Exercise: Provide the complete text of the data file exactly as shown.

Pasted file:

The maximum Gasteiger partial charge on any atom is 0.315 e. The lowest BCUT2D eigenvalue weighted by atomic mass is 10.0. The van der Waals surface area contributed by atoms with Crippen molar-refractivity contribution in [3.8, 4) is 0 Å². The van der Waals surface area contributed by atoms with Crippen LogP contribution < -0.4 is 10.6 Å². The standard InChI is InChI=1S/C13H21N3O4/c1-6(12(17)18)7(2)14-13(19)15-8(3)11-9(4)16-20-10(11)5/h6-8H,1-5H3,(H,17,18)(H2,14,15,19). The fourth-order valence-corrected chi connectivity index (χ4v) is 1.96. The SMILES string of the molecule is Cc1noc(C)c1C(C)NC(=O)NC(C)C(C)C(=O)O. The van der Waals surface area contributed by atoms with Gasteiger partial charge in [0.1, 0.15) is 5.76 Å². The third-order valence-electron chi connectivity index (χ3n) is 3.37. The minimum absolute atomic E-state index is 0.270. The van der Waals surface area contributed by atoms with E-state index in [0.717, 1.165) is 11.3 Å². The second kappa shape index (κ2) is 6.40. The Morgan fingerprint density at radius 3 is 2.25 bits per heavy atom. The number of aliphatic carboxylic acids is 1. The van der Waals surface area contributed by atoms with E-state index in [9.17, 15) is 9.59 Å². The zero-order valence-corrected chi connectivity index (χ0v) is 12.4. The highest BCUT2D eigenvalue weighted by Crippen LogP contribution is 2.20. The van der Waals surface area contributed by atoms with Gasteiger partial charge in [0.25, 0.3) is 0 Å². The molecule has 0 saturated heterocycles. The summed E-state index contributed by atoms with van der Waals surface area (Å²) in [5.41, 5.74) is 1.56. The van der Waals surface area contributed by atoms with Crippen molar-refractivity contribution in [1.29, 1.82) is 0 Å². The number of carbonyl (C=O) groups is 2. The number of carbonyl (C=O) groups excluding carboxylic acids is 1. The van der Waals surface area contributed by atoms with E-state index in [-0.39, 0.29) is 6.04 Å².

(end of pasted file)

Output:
The maximum Gasteiger partial charge on any atom is 0.315 e. The lowest BCUT2D eigenvalue weighted by atomic mass is 10.0. The van der Waals surface area contributed by atoms with Crippen molar-refractivity contribution in [3.8, 4) is 0 Å². The van der Waals surface area contributed by atoms with Crippen LogP contribution < -0.4 is 10.6 Å². The standard InChI is InChI=1S/C13H21N3O4/c1-6(12(17)18)7(2)14-13(19)15-8(3)11-9(4)16-20-10(11)5/h6-8H,1-5H3,(H,17,18)(H2,14,15,19). The fourth-order valence-corrected chi connectivity index (χ4v) is 1.96. The SMILES string of the molecule is Cc1noc(C)c1C(C)NC(=O)NC(C)C(C)C(=O)O. The van der Waals surface area contributed by atoms with Gasteiger partial charge in [0.1, 0.15) is 5.76 Å². The third-order valence-electron chi connectivity index (χ3n) is 3.37. The minimum absolute atomic E-state index is 0.270. The van der Waals surface area contributed by atoms with E-state index in [0.717, 1.165) is 11.3 Å². The second kappa shape index (κ2) is 6.40. The Morgan fingerprint density at radius 3 is 2.25 bits per heavy atom. The number of aliphatic carboxylic acids is 1. The van der Waals surface area contributed by atoms with E-state index in [9.17, 15) is 9.59 Å². The zero-order valence-corrected chi connectivity index (χ0v) is 12.4. The highest BCUT2D eigenvalue weighted by Crippen LogP contribution is 2.20. The van der Waals surface area contributed by atoms with Gasteiger partial charge in [0.25, 0.3) is 0 Å². The molecule has 0 saturated heterocycles. The summed E-state index contributed by atoms with van der Waals surface area (Å²) in [5.41, 5.74) is 1.56. The van der Waals surface area contributed by atoms with Crippen molar-refractivity contribution in [1.29, 1.82) is 0 Å². The number of carbonyl (C=O) groups is 2. The number of carbonyl (C=O) groups excluding carboxylic acids is 1. The van der Waals surface area contributed by atoms with E-state index in [-0.39, 0.29) is 6.04 Å².